Laura Gordon: Why we shouldn’t think multitasking a badge of honor

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The ability to multitask is also regarded as an art – one that all of us aspire to master.

We all know what it’s like to balance stuff like working life, childcare, pet care, housework, and everything else that comes our way – maybe more than ever this year.

And women are also said to be extremely adept at multitasking, in particular.

A cliché, is that? Not possibly.

A 2003 study compared groups of 120 men and women who skipped back and forth in quick succession between assignments. It noticed that in some situations, the women were quicker and more methodical.

But the study also found that when tasks were tackled one at a time, the outcomes were the same, and that’s a significant finding.

And, regardless of the gender controversy, the fact is that when we monotask, we all do things more efficiently.

It can no longer be considered a badge of honor to be an expert juggler – we need to stop aiming for it and start finding ways to be more successful in monotasking.

This is the way, without a doubt, to get things done well.

A client recently told me, ‘There is a fine line between feeling inspired and feeling nervous while multitasking,’ and he hit the nail on the head. It can be tiring, stress-inducing and counterproductive at times.

There are a variety of studies that affirm this in scientific terms. One of them showed that it’s a real killer of productivity – it decreases productivity by up to 40%.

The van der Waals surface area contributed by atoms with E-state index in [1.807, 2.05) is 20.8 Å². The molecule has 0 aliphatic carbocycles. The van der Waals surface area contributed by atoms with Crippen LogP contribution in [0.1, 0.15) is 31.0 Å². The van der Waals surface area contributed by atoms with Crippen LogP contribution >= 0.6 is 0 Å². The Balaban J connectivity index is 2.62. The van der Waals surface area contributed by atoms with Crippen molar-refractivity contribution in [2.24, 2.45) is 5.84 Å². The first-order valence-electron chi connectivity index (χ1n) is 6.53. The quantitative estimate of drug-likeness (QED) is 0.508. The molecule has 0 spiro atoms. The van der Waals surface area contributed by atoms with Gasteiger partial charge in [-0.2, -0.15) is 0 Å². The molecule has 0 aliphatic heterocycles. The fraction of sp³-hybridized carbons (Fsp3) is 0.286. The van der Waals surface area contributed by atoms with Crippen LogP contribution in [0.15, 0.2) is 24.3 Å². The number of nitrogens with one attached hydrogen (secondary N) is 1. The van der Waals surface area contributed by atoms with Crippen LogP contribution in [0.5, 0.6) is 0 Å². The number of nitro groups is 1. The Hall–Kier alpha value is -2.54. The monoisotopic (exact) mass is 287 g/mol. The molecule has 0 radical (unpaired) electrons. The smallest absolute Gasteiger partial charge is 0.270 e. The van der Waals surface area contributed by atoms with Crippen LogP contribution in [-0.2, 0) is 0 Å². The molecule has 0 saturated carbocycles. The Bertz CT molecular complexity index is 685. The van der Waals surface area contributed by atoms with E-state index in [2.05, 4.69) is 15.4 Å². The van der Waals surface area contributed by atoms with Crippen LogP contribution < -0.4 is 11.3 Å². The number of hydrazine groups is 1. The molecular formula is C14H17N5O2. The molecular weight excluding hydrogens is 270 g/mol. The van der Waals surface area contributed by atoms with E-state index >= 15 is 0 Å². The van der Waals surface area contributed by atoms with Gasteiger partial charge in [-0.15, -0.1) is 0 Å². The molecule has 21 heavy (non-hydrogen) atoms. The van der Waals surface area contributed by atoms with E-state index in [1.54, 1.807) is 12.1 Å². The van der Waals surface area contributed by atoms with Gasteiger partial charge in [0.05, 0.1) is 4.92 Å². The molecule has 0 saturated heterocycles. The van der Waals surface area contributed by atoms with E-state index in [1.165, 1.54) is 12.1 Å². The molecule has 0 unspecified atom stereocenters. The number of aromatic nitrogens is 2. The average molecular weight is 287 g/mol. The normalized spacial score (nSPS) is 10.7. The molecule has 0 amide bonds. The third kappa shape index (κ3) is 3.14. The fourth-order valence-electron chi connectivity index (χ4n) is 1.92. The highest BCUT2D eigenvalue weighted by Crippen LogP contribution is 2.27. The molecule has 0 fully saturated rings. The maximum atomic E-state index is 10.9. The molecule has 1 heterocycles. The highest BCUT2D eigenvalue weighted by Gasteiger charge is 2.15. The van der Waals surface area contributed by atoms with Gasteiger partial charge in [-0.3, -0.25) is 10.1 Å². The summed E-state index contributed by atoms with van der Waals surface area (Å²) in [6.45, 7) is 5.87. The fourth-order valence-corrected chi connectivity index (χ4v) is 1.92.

That’s because we become the jack of all trades when we bounce between so many assignments, but a master of none. We get the job done, but perhaps not as good as we would have if we had really concentrated on the task at hand.

Distractions make us less effective, and regaining our attention takes a while, which gives every job valuable time.

Don’t begin your day with a mammoth to-do list if you’re a daily multitasker. That makes it all too tempting to pick the easy tasks, the low-hanging fruit that can give you a brief rush of gratification before you really have to tackle the tasks you’ve been putting off.

Alternatively, think about what you want to achieve – preferably only two or three key goals – that will indicate a good result for your day. This technique will reduce tension and get you more attention and true satisfaction.

Recall the four Ds. Do, assign, postpone, erase.

Practice what you simply must do. Instead of trying to regulate everything, use the people around you and their abilities. Be pragmatic as to what assignments should wait. And be truthful about which duties are unimportant or unnecessary.

Last but not least, realize when to pause, even if it’s only for a few moments of consciousness. Take a step back if you feel stressed, and maybe even try some breathing exercises. It is incredible how relaxing anything so easy can be.

I’m not saying that you can absolutely eradicate multitasking, because conditions don’t always permit it.

I was busy traveling this week, flying from one job to the next, and forgetting what I was really trying to do occasionally. In reality, I already had to interrupt twice while writing this article to take a call, open the door, and be interrupted by a What’s App group talk. There’s no irony lost on me.

But I strongly believe that it would make a tangible difference not just to our competitiveness, but also to our mental wellbeing and well-being if we change our attitude and look at places where we can realistically monopolize.

Laura Gordon is CEO coach and group chair at Vistage International, a global network for CEO leadership growth.

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